Cobwebs, dust and 130-degree attics: Hot days for AC technicians

Air conditioning is a ‘life-support system,’ as heat kills more people than any other weather-related cause.

Air conditioning is an important public health resource, technicians have to contend not only with the physical demands of the job, but also the emotional

As temperatures reached the mid-90s on Friday afternoon, Darrell Word swiped at cobwebs and crept into a residential crawl space in a College Park home. The skeleton of a long-dead mouse lay on the dusty ground. An air conditioning unit hummed in the background.

The co-owner of Maintenance Unlimited Heating & Cooling, Word is used to handling air conditioning maintenance checks like this one, particularly during periods of extreme heat. His College Park company, founded in 2001, has five employees and plenty of work making repair calls in the heat.

Over 174 years of recordkeeping, this year’s June was Earth’s hottest, and scientists anticipate that July will break that record and be the warmest month ever recorded. The National Weather Service predicts that temperatures will reach the high 90s in Atlanta this weekend.

Call volume, Word said, is highly weather-dependent and began to pick up in recent weeks as persistent heat settled over Atlanta. Phil Mutz, the general manager at Moncrief Air in Atlanta, has had similar experience, with demand increasing after July 4th.

It’s difficult to predict how long any repairs will take, Mutz said, and that means technicians’ schedules are variable and chaotic. He does, however, have one guarantee whenever temperatures soar past 92 degrees: “It’s going to be crazy.”

“We’re unfortunately seeing that air conditioning is becoming increasingly a life-support system,” said Evan Mallen, a researcher at Georgia Tech’s Urban Climate Lab. “Heat kills more people than any other weather-related cause.”

Technicians often witness the toll heat takes on a person’s mind and body — one of the most difficult parts of the job, Mutz said.

“What’s really hard as a technician is you go to a house where a person is really suffering,” he said. “Sometimes you’re sitting there staring at an elderly person who really doesn’t have an option of going anywhere, or a mother juggling a few kids ... and there’s nothing that you can do.”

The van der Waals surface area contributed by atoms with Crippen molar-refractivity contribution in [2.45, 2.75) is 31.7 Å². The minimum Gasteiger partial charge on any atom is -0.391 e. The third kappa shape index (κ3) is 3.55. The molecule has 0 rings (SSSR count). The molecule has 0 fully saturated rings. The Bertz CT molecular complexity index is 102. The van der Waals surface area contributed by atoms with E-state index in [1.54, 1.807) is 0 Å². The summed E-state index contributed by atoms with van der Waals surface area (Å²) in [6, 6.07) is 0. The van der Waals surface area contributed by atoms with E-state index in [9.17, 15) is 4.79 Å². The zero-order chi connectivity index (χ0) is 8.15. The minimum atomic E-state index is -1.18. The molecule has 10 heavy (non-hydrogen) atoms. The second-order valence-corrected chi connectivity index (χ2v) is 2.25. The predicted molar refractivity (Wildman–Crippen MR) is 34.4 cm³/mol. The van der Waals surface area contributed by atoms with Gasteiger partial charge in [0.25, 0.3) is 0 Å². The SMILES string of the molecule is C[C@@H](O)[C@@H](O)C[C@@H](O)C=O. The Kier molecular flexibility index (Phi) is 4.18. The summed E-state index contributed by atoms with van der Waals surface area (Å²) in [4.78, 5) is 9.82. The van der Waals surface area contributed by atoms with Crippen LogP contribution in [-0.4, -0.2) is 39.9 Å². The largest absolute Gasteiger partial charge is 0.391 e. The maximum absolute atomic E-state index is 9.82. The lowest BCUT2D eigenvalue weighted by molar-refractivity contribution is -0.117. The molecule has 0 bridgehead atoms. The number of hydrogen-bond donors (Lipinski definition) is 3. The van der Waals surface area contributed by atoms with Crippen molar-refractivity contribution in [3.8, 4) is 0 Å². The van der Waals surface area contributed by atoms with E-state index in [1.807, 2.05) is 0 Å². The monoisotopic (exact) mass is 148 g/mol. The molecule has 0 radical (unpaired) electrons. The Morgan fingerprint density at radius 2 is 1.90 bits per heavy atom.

Word has likewise met people in distress, noting that it’s particularly challenging to see elderly people suffer through extreme heat without air conditioning.

“We’ve walked in some houses that are 80 or 90 degrees and you have a person in their late 70s just sitting in front of a fan in a chair,” he said.

Darrell Word, technician and co-owner of Maintenance Unlimited Heating & Cooling, services an AC unit in College Park on Friday, July 28, 2023. (Katelyn Myrick/

Credit: Katelyn Myrick

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Credit: Katelyn Myrick

A home, Mallen said, serves as “solar oven,” meaning that without air conditioning, an interior space can be hotter than the external temperature because heat is trapped.

Mutz is no stranger to trapped heat — he said that attics can routinely reach 130 degrees. Word, who routinely wiped beads of sweat on his sleeve as he worked in a College Park attic, stays hydrated with a special hydrogen water bottle.

“You only have 5 or 10 minutes before you start getting a little delirious,” Mutz said of being in an attic. “And then the sweat is dripping from everything so hard that your fingers don’t work, you can’t grab anything.”

Just as heat is not evenly distributed throughout a home, it’s also not equally spread across a city, Mallen said. Within Atlanta, he explained that more affluent communities tend to have greater air conditioning access.

Air conditioning maintenance can create a significant financial burden: repairs for central cooling systems typically cost between $500 and $1,500, while system replacements usually fall anywhere from $7,000 to $10,000, Mutz said.

Word often struggles to break bad financial news to customers, particularly those whose resources are already limited.

“Even if you can manage it, nobody wants to spend thousands and thousands of dollars unexpectedly,” he said. “But for the ones that just really can’t do it... and it’s 90 degrees out and you have to leave them — it’s rough. It’s rough.”

Air conditioning not only poses fiscal costs, but also environmental ones, Mallen said, since greater energy use creates more carbon emissions. He added that cooling interiors can increase local exterior temperatures, as the heat is transferred outside.

Given the recent heat extremes, however, Mallen “can’t in good conscience recommend that people don’t use (air conditioning).”

For all of the challenges of the profession — from finding old snake skins under homes to bearing the weight of others’ suffering — Word still finds joy in his work.

“To make someone’s day and feel like you’ve saved a life when it’s this hot, when it’s dangerous,” he said. “At the end of the day, you feel good.”

A note of disclosure

This coverage is supported by a partnership with 1Earth Fund, the Kendeda Fund and Journalism Funding Partners. You can learn more and support our climate reporting by donating at